I own two horses – Charlie(30) and Blue(21), and have spent many years as a horse owner in livery yards. I am always trying to find the best way to keep my horses and they have spent the last few years living out 24/7. In 2014, after 20 years of being at livery yards I got the chance to rent a small place with land and stables. Fantastic! We moved here just over a year ago. We have 2 full size and 3 smaller stables which are mainly used for storage. The stables have a gravel surface in front of them and are very close to the house, in the garden and have a small passageway to the field which is long and narrow.
It is a lovely place but we are on the middle of a fen and it can get very very windy in the winter. Blue has suffered from gastric ulcers and was treated for these in 2013 but sadly they returned soon after we moved here, I believe that this was partly due to some high sugar haylage and partly due to the fact that I started to stable him. He gets incredibly stressed when stabled to the point where I believe that he could be in pain when being stabled. I also think that he suffers from claustrophobia as he can also get extremely upset in the trailer if I make the mistake of stopping anywhere and leaving the top section of the ramp closed and he cant see his surroundings. At the age of 28,possibly due to the openness of the surroundings, my other horse Charlie stopped lying down in the field and loves to spend some time in the stable where he will lie down and have a good snooze. Horses need to lie down to get REM sleep and if they dont lie down then they will become sleep deprived (Why does a Horse Lie Down?) I had one horse desperate to spend the night stabled and one horse desperate to live out. What would I do? I could not afford and would not be allowed to erect a barn or field shelter. In addition to this I had sycamore tree down one side of my paddock and infrequently, if the wind blows hard in the wrong direction spreading seeds across the paddock,the horses needed at times to be indoors for their own protection. I like my horses to be out as much as possible but having spent a lot of time in traditional horse keeping methods there is still a part of me that loves to see my horse tucked up in a warm building munching hay on those nights when there is torrential rain and a ferrocious gale, especially when the horse is 30 and wants to be indoors.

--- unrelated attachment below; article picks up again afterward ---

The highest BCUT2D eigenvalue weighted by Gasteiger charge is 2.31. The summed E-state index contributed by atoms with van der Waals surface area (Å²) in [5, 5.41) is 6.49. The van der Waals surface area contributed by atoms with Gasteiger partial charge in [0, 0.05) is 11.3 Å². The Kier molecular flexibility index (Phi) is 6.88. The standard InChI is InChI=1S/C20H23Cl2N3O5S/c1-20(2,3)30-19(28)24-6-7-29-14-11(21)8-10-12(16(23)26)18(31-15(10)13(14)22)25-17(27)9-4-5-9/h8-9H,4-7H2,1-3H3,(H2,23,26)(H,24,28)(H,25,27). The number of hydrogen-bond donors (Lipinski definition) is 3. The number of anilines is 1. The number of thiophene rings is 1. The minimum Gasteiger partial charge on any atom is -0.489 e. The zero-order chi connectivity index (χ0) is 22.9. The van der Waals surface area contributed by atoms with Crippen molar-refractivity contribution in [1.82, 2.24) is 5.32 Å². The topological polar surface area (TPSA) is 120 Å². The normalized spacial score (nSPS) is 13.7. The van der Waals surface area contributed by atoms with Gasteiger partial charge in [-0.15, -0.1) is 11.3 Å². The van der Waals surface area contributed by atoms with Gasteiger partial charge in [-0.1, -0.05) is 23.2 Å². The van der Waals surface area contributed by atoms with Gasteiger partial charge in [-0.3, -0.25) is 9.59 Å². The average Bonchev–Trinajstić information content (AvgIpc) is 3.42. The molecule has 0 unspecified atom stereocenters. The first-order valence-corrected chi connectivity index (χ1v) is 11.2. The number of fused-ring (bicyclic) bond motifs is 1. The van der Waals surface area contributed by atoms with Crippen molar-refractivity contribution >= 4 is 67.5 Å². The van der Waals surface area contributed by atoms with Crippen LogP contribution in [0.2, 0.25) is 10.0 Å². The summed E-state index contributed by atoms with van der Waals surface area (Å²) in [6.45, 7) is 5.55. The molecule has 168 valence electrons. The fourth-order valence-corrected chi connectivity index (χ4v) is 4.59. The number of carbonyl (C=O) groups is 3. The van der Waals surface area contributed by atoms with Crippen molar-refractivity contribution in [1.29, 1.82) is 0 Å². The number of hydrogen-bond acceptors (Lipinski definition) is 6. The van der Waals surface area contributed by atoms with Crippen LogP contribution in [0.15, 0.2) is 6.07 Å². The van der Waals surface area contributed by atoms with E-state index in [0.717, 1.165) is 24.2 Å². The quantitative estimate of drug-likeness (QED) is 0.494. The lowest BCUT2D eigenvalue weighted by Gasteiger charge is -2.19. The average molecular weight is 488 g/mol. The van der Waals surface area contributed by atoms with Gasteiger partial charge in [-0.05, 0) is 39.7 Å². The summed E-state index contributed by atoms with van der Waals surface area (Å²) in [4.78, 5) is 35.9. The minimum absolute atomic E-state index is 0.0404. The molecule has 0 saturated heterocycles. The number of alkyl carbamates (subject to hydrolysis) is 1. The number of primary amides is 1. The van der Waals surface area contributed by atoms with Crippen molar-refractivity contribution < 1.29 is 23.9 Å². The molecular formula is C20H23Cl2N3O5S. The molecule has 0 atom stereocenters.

This summer I was lucky enough to meet Jane and Stuart Myers of Equiculture and later hear them give a talk about their Equicentral system. It made a lot of sense, a way of preserving grazing over the winter and giving the horses freedom of choice about their environment. It would take too long to describe the system in this blog post, but the main idea revolves around the horses having a “lounging area” with a hard surfaced yard, shelter/barn, water and hay and a path from each paddock to the lounging area with the land being frequently rotated and the land being used in small areas and rotated to protect the grazing, in this way only a small percentage of land is being grazed at any one time and recovers rapidly.
I began using 2.5 acres in an equicentral manner that summer by strip grazing the horses but always with a path to the house where they have always wanted to be, we have a hose to supply their water into a static bath at the house end, and so it saved me the work of carrying water when the horses were at the far end of our long field. Then this autumn we fenced off a little part of the garden and left the stable doors open. Initially both horses would get into one stable and eat one hay net. We had some teething problems – Blue was a little sore in his feet initially on the gravel but this has been adjusted with a change in trimming and he is fine now. We only have a small drive so parking has to be considered and careful. It has been both fascinating and surprising, this winter has been very variable with warm dry days, when the horses are to be found out grazing, and wet, cold windy days when the field becomes very wet. On the latter days Charlie and Blue are to be found inside their stables, sometimes two to one stable, sometimes in their previously allocated stable and sometimes the other way round. It is a little messy with bedding so we keep one stable fully bedded and the other almost bare, the boys are happy to share “the bedroom” and “dining room” alternately.
On these bad weather days my hay is not blown around a fen being wasted and my grazing is being saved, meanwhile the horse who stressed and got ulcers if kept in now stands in his stable all night long, on some weekends the horses seem to have put themselves on box rest! I meanwhile can satisfy my desire to see them tucked up at night. The best thing about this system is the flexibilty, we have not needed to put up a shelter, lay concrete or lay down track surfaces. And the horses love it, it is wonderful to see how clever and sensible they are and how good they are at making decisions for themselves.